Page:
Google seems to aim at the revolutionary change of television. The company has launched its own YouTube TV that will deliver 40-plus channels of entertainment, news and sports to the selected cities for $35 per month.
As almost every innovation at the very start, YouTube TV is still a little wonky. It needs to eliminate some flaws before it qualifies as a full-blown TV substitute. But it is hard to deny a great potential it has to inspire a whole new generation of viewers to actually pay for TV, and advertisers seem eager to give it a shot.
“There are a lot of ‘cord-nevers’—millennials who never sign on for cable,” says Kelly Merryman, YouTube’s vice-president of content partnerships. “They love TV programming. They just don’t love the distribution.”
YouTube is beneficial not only as a brand but as platform and service used by more than one billion people. If marketers won at least a part of this audience, it would be a success. To compare, Sling TV, one of the most popular live internet TV services, has only about a million subscribers. “There’s already this install base of users who have YouTube on every device and app, and every TV,” says Paul Verna, a senior analyst for research firm eMarketer.
The YouTube brand serves as a signifier of people’s viewing habits migrating online. A rare person can admit that he doesn’t watch online videos on YouTube. “YouTube brings the brand in online video (to live internet TV),” says Glenn Hower, a senior digital media analyst with research firm Parks Associates.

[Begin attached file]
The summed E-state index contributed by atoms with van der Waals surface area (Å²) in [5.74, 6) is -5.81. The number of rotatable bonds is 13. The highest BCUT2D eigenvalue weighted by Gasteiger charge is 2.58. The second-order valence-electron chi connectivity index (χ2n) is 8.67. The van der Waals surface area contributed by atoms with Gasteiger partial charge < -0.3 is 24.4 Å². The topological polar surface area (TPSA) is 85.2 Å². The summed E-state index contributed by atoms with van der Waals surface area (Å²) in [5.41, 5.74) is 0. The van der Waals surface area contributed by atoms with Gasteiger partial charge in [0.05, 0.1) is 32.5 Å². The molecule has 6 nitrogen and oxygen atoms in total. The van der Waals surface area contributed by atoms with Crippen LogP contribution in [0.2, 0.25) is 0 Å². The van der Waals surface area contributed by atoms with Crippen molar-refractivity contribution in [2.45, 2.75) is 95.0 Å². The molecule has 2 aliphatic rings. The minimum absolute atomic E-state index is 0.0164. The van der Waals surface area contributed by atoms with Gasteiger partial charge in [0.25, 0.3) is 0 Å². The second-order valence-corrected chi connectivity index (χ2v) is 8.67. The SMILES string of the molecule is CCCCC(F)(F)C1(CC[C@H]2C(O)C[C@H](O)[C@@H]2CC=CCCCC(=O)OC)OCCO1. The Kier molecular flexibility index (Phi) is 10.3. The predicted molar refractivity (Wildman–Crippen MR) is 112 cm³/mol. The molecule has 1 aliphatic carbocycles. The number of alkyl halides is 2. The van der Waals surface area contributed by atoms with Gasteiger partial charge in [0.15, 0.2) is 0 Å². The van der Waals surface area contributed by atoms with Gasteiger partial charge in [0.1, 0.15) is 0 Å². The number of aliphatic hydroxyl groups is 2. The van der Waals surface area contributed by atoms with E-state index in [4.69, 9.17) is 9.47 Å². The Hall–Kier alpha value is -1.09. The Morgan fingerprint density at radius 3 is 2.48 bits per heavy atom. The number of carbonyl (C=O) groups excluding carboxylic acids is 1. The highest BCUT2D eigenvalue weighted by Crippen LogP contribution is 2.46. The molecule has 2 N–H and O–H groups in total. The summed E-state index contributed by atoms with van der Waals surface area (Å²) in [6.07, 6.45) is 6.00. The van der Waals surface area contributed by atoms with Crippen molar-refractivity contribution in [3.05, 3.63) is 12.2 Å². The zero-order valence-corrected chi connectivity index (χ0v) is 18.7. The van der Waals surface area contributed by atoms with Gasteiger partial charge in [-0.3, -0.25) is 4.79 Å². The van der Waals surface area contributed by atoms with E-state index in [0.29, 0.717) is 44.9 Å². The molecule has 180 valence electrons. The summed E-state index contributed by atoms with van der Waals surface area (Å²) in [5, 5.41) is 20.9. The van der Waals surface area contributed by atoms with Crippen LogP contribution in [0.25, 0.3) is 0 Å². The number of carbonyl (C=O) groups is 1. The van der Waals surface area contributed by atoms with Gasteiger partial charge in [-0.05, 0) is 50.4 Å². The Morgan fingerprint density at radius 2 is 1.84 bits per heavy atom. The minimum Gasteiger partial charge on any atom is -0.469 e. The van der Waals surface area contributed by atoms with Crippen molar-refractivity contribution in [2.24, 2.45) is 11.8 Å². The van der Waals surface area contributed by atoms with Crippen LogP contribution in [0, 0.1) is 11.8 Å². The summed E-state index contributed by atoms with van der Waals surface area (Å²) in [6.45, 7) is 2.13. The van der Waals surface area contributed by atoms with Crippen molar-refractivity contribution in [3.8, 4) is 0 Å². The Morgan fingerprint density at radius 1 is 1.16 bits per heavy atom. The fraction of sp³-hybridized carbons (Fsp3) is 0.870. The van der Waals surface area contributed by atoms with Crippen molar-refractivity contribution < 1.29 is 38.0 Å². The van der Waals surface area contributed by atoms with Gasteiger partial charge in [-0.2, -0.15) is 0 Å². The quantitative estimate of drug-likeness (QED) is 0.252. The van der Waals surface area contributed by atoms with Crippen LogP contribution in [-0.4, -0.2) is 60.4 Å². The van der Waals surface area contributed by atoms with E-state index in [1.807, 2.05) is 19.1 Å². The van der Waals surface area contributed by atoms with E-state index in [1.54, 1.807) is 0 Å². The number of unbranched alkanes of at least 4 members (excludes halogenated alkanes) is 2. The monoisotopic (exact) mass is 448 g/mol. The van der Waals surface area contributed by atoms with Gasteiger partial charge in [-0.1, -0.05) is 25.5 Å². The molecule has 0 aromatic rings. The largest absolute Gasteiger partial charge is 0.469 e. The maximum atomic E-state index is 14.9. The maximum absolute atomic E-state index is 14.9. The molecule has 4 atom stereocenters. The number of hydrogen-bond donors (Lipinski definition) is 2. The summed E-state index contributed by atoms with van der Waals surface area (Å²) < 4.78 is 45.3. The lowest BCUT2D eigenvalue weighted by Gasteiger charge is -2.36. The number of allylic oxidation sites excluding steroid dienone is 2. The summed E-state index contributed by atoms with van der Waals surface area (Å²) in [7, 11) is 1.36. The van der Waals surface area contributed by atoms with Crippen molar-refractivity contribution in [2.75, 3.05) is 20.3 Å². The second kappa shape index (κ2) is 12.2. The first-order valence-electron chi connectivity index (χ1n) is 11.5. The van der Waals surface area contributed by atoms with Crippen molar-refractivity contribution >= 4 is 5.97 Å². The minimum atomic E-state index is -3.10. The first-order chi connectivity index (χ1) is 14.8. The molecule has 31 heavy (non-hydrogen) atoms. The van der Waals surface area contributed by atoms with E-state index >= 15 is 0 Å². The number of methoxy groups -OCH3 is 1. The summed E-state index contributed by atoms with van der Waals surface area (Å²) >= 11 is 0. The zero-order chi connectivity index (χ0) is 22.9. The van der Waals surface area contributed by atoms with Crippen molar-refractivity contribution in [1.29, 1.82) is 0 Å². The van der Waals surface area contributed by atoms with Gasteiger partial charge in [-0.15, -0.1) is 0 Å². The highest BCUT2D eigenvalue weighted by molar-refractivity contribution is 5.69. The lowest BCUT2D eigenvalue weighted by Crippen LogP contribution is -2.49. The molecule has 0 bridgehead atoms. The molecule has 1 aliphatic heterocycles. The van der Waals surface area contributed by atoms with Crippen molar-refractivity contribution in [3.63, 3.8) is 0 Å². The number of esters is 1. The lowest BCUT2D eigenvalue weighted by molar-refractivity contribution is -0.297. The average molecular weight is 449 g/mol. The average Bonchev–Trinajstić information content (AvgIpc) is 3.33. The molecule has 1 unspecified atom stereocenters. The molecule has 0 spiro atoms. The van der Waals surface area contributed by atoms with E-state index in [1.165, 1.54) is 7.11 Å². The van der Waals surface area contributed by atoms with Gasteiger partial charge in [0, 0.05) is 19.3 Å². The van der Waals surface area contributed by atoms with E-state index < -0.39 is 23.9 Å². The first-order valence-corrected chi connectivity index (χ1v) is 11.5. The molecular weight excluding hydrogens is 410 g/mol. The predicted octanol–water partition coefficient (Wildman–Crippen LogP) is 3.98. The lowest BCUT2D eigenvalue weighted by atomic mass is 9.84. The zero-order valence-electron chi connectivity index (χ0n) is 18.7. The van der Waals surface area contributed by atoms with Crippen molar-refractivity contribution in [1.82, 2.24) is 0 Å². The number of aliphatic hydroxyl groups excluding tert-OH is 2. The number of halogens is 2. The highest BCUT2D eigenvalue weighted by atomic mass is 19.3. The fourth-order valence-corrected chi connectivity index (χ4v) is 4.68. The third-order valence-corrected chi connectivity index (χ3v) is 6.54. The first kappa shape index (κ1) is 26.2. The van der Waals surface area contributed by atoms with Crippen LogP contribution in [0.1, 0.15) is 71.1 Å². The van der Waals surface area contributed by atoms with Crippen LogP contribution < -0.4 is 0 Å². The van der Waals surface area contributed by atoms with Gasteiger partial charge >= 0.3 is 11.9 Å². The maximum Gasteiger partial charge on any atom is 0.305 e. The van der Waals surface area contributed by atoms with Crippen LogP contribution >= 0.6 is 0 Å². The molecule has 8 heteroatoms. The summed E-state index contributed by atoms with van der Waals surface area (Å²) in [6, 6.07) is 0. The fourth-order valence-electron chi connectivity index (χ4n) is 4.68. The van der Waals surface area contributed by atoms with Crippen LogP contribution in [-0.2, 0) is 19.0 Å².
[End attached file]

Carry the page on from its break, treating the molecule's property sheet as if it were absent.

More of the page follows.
YouTube TV will allow watching favorite programs today in New York and tomorrow in Los Angeles with many other cities “coming soon,” according to YouTube. It is hard to say now how many channels you’ll get for your $35 each month, because local availability varies per market. But YouTube TV has the networks ABC, CBS, FOX, NBC, and ESPN among others while some important like CNN or HGTV are missing.
The service is perfect for those who would like to passively dip into TV to find something to watch, from movies to recent TV to original YouTube Red content. It is only a choice of each person if he is ready or not to pay $35 per month on top of all other monthly subscriptions though it is still cheaper than typical $100 cable bill.
YouTube has never revealed subscriber numbers for its $10-per-month YouTube Red service. This ad-free version of the platform was launched nearly two years ago. “It’s hard to get people to pay for stuff they’d already been able to get for free,” Verna says. And here is where YouTube TV wins – it comes with sports, news, and entertainment users would otherwise have to pay a cable company to access.